George Lucas Educational Foundation
Differentiated Instruction

5 Ways to Bolster Students’ Confidence in Math

Exposure to a variety of approaches to problem-solving provides students with opportunities to improve their math skills.

January 3, 2022
Math teacher helps a small group of students during class
Jim West / Alamy Stock Photo

As math teachers, we’ve all had students who struggled with mathematical problem-solving. Now more than ever, this seems to be a rising cause for concern in the wake of the pandemic. Maybe it’s because students didn’t have as much exposure to mathematical situations due to being at home more, or maybe it stems from the lack of time to fill in learning that has been missed, so we rush more quickly through the concrete understanding within problems to the abstract part of solving.

Regardless of the reason, there are some things we can do to build up our students’ skills in this area.

When we break down learning into smaller, actionable steps, we can partner with our students and empower them to own their learning and see lasting results more quickly. It’s important for students to be aware of the processes they are building as problem solvers and how that will help them to be ready for the future in more than just the math classroom.

5 Ways to Boost Students’ Problem-Solving Skills

1. We can immerse students in problem-solving in all aspects of the math workshop: When teaching a specific computational strategy, embedding numbers in word problems helps students to build operational sense and reasoning behind using a skill. Even number sense and fact fluency can be sprinkled with context. During small group instruction, teachers can strategically and flexibly place students in groups that focus on building specific process skills, not only computation.

Using a simple chart can help you to sort through data and add students to specific groups based on the needs you see as you look through their work. Guided math groups could focus on teach points, such as being able to visualize the problem, utilize a representation to help them solve, or write an answer statement to help students recontextualize the problem after they’ve solved it.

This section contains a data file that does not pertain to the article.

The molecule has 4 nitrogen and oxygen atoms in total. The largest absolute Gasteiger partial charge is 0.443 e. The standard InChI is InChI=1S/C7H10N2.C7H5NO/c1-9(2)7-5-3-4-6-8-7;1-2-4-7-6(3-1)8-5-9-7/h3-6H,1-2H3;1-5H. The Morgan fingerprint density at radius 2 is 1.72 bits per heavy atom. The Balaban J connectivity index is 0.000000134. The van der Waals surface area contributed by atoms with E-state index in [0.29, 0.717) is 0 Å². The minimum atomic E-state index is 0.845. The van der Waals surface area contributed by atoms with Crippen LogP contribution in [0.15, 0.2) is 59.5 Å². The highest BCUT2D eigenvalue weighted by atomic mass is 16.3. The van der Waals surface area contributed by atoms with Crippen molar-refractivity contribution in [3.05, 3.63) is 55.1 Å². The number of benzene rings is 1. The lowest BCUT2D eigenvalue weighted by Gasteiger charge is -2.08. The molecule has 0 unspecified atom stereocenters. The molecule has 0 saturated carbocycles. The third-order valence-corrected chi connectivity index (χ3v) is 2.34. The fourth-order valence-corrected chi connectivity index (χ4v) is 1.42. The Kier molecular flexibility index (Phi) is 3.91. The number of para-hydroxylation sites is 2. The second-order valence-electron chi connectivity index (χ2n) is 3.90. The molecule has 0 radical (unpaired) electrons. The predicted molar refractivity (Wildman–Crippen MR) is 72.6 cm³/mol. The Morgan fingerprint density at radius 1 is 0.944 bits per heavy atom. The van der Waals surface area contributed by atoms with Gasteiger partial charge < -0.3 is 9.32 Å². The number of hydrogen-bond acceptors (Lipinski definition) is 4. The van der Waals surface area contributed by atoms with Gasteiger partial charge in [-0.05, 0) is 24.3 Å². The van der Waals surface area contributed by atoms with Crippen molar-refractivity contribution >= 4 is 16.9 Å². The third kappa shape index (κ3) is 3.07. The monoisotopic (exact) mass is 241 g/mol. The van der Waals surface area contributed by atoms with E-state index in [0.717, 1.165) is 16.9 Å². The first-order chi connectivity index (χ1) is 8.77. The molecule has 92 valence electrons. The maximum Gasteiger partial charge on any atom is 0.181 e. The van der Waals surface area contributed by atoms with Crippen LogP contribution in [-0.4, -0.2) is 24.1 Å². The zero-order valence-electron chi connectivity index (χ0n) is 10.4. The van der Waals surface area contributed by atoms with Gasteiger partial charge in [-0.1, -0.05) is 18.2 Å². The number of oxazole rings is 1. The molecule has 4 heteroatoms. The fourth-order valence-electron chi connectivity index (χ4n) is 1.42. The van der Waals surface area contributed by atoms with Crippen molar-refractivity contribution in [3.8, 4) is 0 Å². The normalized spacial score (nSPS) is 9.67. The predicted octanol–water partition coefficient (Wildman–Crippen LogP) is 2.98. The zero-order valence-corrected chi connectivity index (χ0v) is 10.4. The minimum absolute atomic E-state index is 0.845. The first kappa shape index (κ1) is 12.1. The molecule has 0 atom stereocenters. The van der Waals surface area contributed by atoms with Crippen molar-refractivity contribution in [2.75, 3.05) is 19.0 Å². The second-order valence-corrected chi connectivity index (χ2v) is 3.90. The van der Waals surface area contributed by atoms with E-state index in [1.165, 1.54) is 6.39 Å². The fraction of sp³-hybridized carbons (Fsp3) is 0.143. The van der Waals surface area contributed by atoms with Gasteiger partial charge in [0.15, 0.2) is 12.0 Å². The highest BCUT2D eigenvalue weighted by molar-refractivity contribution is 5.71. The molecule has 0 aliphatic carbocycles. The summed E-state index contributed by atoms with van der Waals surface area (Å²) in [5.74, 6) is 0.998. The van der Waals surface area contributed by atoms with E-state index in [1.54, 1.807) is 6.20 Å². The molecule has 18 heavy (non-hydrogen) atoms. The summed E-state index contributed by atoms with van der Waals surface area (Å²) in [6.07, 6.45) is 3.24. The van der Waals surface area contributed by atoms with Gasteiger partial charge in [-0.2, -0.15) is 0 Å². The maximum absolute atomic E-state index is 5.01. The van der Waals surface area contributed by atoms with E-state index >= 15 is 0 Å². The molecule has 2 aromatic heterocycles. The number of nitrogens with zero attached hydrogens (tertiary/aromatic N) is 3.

Strategy groups would be focused more on computation or place value needs. If you’re unsure of a student’s understanding, you can place them in the conferring column. Conferring with students one-on-one provides space where the teacher can listen to students thinking out loud to get a better understanding of their mathematical ability.

2. We can give students consistent exposure to high-quality problem-solving: According to Peter Liljedahl, author of Building Thinking Classrooms in Mathematics, “Good problem-solving tasks require students to get stuck and then to think, to experiment, to try and to fail, and to apply their knowledge in novel ways in order to get unstuck.”

The go-to in our district for promoting productive math struggle is Exemplars. This resource encourages students to get stuck and power through really difficult, real-world, multistep situations. The tasks they provide encourage students to show their thinking processes in a variety of ways. You can really tell it’s a great task if all student thinking looks different. In a world where instant gratification has become the norm, we can remind students that when they get stuck, it’s exciting! This challenging moment is part of learning and making new connections in their brain.

3. We can be intentional about providing students with a variety of problems that contain a blend of previously learned skills: This makes it necessary for students to think and make sense of every problem they encounter, instead of being able to anticipate an operation based on current content or the title on the page.